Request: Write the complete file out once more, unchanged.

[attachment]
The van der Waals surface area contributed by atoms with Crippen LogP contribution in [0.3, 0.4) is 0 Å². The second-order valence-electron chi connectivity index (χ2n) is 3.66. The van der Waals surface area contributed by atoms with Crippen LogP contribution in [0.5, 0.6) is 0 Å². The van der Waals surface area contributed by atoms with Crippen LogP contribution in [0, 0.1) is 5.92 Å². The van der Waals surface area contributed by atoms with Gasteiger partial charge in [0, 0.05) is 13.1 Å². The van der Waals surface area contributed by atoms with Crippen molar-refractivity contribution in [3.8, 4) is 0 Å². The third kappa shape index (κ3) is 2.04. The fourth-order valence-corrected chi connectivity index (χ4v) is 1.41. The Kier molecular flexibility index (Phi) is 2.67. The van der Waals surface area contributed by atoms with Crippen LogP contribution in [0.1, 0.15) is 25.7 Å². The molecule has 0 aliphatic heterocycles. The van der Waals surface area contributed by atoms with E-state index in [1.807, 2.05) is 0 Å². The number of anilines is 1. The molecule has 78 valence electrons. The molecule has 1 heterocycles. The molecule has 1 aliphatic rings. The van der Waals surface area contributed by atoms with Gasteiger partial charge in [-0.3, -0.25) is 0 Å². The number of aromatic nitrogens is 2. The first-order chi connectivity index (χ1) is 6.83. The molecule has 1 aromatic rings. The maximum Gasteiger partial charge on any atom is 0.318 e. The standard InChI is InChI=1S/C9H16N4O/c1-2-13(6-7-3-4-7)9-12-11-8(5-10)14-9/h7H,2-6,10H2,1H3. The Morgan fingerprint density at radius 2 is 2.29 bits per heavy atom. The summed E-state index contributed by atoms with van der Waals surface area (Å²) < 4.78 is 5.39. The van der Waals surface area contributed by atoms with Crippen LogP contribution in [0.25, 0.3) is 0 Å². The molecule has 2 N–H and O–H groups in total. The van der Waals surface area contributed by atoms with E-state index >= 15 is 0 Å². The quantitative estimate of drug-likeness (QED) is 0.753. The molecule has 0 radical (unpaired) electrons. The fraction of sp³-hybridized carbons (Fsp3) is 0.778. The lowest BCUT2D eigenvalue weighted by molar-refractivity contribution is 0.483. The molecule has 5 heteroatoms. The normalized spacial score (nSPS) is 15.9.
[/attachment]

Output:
The van der Waals surface area contributed by atoms with Crippen LogP contribution in [0.3, 0.4) is 0 Å². The second-order valence-electron chi connectivity index (χ2n) is 3.66. The van der Waals surface area contributed by atoms with Crippen LogP contribution in [0.5, 0.6) is 0 Å². The van der Waals surface area contributed by atoms with Crippen LogP contribution in [0, 0.1) is 5.92 Å². The van der Waals surface area contributed by atoms with Gasteiger partial charge in [0, 0.05) is 13.1 Å². The van der Waals surface area contributed by atoms with Crippen molar-refractivity contribution in [3.8, 4) is 0 Å². The third kappa shape index (κ3) is 2.04. The fourth-order valence-corrected chi connectivity index (χ4v) is 1.41. The Kier molecular flexibility index (Phi) is 2.67. The van der Waals surface area contributed by atoms with Crippen LogP contribution in [0.1, 0.15) is 25.7 Å². The molecule has 0 aliphatic heterocycles. The van der Waals surface area contributed by atoms with E-state index in [1.807, 2.05) is 0 Å². The number of anilines is 1. The molecule has 78 valence electrons. The molecule has 1 heterocycles. The molecule has 1 aliphatic rings. The van der Waals surface area contributed by atoms with Gasteiger partial charge in [-0.3, -0.25) is 0 Å². The number of aromatic nitrogens is 2. The first-order chi connectivity index (χ1) is 6.83. The molecule has 1 aromatic rings. The maximum Gasteiger partial charge on any atom is 0.318 e. The standard InChI is InChI=1S/C9H16N4O/c1-2-13(6-7-3-4-7)9-12-11-8(5-10)14-9/h7H,2-6,10H2,1H3. The Morgan fingerprint density at radius 2 is 2.29 bits per heavy atom. The summed E-state index contributed by atoms with van der Waals surface area (Å²) < 4.78 is 5.39. The van der Waals surface area contributed by atoms with Crippen LogP contribution in [0.25, 0.3) is 0 Å². The molecule has 2 N–H and O–H groups in total. The van der Waals surface area contributed by atoms with E-state index >= 15 is 0 Å². The quantitative estimate of drug-likeness (QED) is 0.753. The molecule has 0 radical (unpaired) electrons. The fraction of sp³-hybridized carbons (Fsp3) is 0.778. The lowest BCUT2D eigenvalue weighted by molar-refractivity contribution is 0.483. The molecule has 5 heteroatoms. The normalized spacial score (nSPS) is 15.9.